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Police 'always had that feeling' a killer lurked in the Gay Village, McArthur investigator says

Police 'always had that feeling' a killer lurked in the Gay Village, McArthur investigator says
From CBC - April 17, 2018

The lead detective investigating alleged serial killerBruce McArthur says police knew "something was up" with disappearances from Toronto's Gay Village in 2012, but a trail of evidence was not enough to prove they were murders.

"We have always had that feeling," Det.-Sgt. Hank Idsinga said of police hunches that a killer may have been preying on men in the Church and Wellesley neighbourhood. Some LGBT residents say there's been open speculation within the community about that possibility for years, and that those fears were communicated to police.

"Until I have that evidence, I ca not say it. And that's what we dig for," Idsingasaid in an interview on CBC's Metro Morning.

In 2012, Idsingawas among investigators assigned to Project Houston. The task force was struck to probe the disappearances ofMajeed Kayhan,Skandaraj Navaratnam and Abdulbasir Faizi, who all went missing in the two years previous.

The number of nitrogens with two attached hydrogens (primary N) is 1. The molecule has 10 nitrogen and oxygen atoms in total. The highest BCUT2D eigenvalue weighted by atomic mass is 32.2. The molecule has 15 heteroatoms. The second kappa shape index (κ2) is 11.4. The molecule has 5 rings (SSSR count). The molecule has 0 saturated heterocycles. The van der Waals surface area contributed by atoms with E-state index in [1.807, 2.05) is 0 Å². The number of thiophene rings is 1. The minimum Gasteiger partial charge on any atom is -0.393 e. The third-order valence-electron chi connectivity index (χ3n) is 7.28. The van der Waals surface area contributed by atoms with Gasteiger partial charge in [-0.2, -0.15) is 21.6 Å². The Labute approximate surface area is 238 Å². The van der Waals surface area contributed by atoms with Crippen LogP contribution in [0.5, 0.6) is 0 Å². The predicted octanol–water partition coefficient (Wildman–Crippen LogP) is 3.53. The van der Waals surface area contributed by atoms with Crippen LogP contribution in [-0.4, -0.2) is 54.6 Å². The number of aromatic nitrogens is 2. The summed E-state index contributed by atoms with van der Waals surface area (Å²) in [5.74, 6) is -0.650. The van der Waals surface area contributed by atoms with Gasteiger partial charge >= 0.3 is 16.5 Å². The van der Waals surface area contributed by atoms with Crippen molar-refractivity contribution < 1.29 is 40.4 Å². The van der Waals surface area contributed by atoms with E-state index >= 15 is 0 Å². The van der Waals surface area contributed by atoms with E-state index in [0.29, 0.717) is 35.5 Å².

Police now allegeMcArthurkilled all three men, as well as five others three of whom were subjects of a later missing persons task force called Project Prism. McArthurnow faces eight counts of first-degree murder and is currently being held at Toronto South Detention Centre.

McArthur's arrest and initial charges came just over one month after Toronto police Chief Mark Saunders said publicly that there was no evidence of a serial killer.

According to Idsinga, investigators with 51 Division who looked into the disappearances of Kayhan, Navaratnam and Faiziprior to Project Houston discovered evidence that Navaratnam may have been murdered.

"We investigated that piece of evidence for six months until we were able to eliminate it," Idsinga explained.

"It's easy to say in hindsight now 'well you should have known something is up.' Well we did know that something was up, we just did not know what it was and we did not have any evidence of what was going on," he said.

'It was sickening, and it was angering'

That has clearly changed, as police feel confident enough in their case to lay eight first-degree murder charges against McArthur, who worked as alandscaper.

Among the recently uncovered evidence were the remains of at least seven victims found in large garden planters at a Leaside home.

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